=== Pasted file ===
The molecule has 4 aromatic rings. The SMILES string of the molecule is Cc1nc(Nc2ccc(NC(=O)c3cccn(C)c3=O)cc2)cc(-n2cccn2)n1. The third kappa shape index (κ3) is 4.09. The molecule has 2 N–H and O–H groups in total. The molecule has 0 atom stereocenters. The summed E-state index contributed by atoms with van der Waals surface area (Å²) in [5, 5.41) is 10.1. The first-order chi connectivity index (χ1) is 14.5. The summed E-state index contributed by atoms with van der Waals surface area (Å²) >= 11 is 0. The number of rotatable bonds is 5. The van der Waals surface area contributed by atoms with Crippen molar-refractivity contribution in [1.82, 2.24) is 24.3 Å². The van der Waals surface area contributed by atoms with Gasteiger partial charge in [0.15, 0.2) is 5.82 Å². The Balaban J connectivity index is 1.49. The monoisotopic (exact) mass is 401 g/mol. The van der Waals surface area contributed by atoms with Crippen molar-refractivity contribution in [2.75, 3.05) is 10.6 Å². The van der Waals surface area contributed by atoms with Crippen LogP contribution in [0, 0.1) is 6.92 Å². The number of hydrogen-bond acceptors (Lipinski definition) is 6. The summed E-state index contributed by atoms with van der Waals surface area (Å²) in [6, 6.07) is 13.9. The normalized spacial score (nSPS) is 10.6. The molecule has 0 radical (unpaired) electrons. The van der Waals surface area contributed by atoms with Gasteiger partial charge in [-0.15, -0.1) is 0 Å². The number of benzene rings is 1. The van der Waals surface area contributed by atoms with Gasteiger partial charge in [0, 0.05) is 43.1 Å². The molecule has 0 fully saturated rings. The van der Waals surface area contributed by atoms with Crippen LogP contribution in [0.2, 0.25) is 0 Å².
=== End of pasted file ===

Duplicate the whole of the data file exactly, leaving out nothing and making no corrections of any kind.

The molecule has 4 aromatic rings. The SMILES string of the molecule is Cc1nc(Nc2ccc(NC(=O)c3cccn(C)c3=O)cc2)cc(-n2cccn2)n1. The third kappa shape index (κ3) is 4.09. The molecule has 2 N–H and O–H groups in total. The molecule has 0 atom stereocenters. The summed E-state index contributed by atoms with van der Waals surface area (Å²) in [5, 5.41) is 10.1. The first-order chi connectivity index (χ1) is 14.5. The summed E-state index contributed by atoms with van der Waals surface area (Å²) >= 11 is 0. The number of rotatable bonds is 5. The van der Waals surface area contributed by atoms with Crippen molar-refractivity contribution in [1.82, 2.24) is 24.3 Å². The van der Waals surface area contributed by atoms with Gasteiger partial charge in [0.15, 0.2) is 5.82 Å². The Balaban J connectivity index is 1.49. The monoisotopic (exact) mass is 401 g/mol. The van der Waals surface area contributed by atoms with Crippen molar-refractivity contribution in [2.75, 3.05) is 10.6 Å². The van der Waals surface area contributed by atoms with Crippen LogP contribution in [0, 0.1) is 6.92 Å². The number of hydrogen-bond acceptors (Lipinski definition) is 6. The summed E-state index contributed by atoms with van der Waals surface area (Å²) in [6, 6.07) is 13.9. The normalized spacial score (nSPS) is 10.6. The molecule has 0 radical (unpaired) electrons. The van der Waals surface area contributed by atoms with Gasteiger partial charge in [-0.15, -0.1) is 0 Å². The number of benzene rings is 1. The van der Waals surface area contributed by atoms with Gasteiger partial charge in [0, 0.05) is 43.1 Å². The molecule has 0 fully saturated rings. The van der Waals surface area contributed by atoms with Crippen LogP contribution in [0.2, 0.25) is 0 Å².